What this season is actually very good at is managing its moods. while there is a bit more comedy in this one than there was in Sailor Moon S, it definitely does not descend wholesale into the sugary sweetness that characterized a fair chunk of SuperS. So, while there are scenes such as a point where Usagi's group, Uranus, Neptune and the Starlights all cram into Usagi's suburban dining room to fight a single monster, the show never makes an excessively light tone about the overall situation of the show itself. It is a fairly balanced season in that regard. The finale, while perhaps not as inspired as the one for Sailor Moon S, is a worthy capstone for the show, as it shows three importan things- the Starlights' dedication to the mission, how far Uranus and Neptune really are willing to go if it means a chance of saving the Earth, and the true extend of Sailor Moon's strength and mercy.
While there are a number of new music pieces for the show, as there have been a number of new characters and groups added, Moonlight Densetsu is no longer used as the opening theme, and there are no remixes of it to be found throughout the while season. However, Moonlight Densetsu is used once more, as the series ends much like many of its early episdoes began. Usagi telling herself like she is- while she's a rash, and a bit of a crybaby, at the end of the day she is also the soldier of love and justice, Sailor Moon. Cue Moonlight Densetsu once last time, to close out the whole series.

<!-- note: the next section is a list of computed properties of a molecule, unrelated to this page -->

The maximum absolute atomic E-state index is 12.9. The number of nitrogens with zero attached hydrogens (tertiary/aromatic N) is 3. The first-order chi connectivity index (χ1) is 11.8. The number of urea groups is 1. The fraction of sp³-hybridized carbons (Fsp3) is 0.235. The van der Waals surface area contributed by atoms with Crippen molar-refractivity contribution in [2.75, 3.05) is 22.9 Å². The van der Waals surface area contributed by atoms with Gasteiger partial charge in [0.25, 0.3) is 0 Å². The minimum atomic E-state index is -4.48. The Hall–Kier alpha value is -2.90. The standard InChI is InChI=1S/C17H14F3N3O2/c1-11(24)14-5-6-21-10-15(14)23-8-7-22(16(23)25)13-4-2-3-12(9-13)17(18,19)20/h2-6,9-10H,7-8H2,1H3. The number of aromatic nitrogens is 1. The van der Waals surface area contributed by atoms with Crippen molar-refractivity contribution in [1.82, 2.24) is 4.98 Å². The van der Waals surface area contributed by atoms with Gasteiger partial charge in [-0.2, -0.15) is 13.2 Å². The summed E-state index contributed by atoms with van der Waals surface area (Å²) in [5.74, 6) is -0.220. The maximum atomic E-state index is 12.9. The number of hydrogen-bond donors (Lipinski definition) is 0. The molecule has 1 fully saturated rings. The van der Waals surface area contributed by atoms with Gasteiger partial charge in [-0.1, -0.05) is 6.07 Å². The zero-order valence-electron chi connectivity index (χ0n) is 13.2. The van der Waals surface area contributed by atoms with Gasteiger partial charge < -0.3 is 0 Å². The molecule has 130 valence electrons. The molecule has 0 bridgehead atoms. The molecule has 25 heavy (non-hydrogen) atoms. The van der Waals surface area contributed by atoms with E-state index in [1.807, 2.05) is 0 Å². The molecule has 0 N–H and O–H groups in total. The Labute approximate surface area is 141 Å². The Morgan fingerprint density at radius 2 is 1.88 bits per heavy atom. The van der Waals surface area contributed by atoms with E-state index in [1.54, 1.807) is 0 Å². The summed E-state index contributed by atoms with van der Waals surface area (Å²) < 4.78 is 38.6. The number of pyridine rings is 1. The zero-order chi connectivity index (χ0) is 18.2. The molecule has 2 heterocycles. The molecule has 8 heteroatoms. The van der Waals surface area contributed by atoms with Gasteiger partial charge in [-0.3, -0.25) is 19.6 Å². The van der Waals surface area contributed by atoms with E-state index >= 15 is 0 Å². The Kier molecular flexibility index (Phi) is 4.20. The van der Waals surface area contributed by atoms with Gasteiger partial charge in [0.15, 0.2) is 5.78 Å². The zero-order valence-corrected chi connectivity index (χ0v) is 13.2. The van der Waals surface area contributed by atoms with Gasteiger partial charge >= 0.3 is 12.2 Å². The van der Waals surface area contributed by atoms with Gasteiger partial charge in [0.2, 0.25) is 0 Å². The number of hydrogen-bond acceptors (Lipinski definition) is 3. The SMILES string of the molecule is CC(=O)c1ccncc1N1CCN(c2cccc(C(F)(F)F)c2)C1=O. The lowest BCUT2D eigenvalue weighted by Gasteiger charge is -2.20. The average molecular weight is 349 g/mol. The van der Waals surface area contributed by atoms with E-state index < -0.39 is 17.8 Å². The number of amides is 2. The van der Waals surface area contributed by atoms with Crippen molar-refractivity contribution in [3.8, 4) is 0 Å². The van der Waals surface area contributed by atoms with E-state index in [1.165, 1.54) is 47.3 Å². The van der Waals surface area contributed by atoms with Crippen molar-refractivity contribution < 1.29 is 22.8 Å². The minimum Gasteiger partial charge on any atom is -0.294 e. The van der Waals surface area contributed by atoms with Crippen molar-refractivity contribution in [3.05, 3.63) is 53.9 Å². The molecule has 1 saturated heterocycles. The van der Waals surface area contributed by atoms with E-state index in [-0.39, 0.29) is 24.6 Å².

Sailor Stars is a worthy cap for the end of the Sailor Moon series, ensuring that it doesn't end on a sour note, as a number of series have done over time. It is probably the best-paced season of the series, contains a number of very good new characters, and ends on a good note. There's really not much more one can ask.
Overall, I would say that Sailor Moon isn't a show for everyone, whether on aesthetic or structural. It is, for better worse, rather formulaic in its episode structure owing to its super sentai heritage, but it is still regarded as being one of the classics of anime and is responsible for redefining an entire genre from the ground up. It still remains beloved by many even now, perhaps with good reason. In Japan, it was a pioneer, and in the US it was an action show aimed at girls, something that still remains rare as hen's teeth.
And sometime when I've managed to see the upcoming remake, I might just review that, too.
(Sailor Stars intro)
(One of the more standout reasons for Starlights not making it to the US would likely have to do with the Starlights themselves- while they are naturally female, they disguise themselves by becoming physically male, and then shift back to female when transformed. While not to over-praise Japan, I merely stated the above in the first paragraph becase numerous other countries seem to be more open about accepting more divergent ideas and visual content about what is allowed in "kids" animation- for example, Italy ran the Fist of the North Star TV series entirely uncut, and there remains a large Italian fanbase for the show.)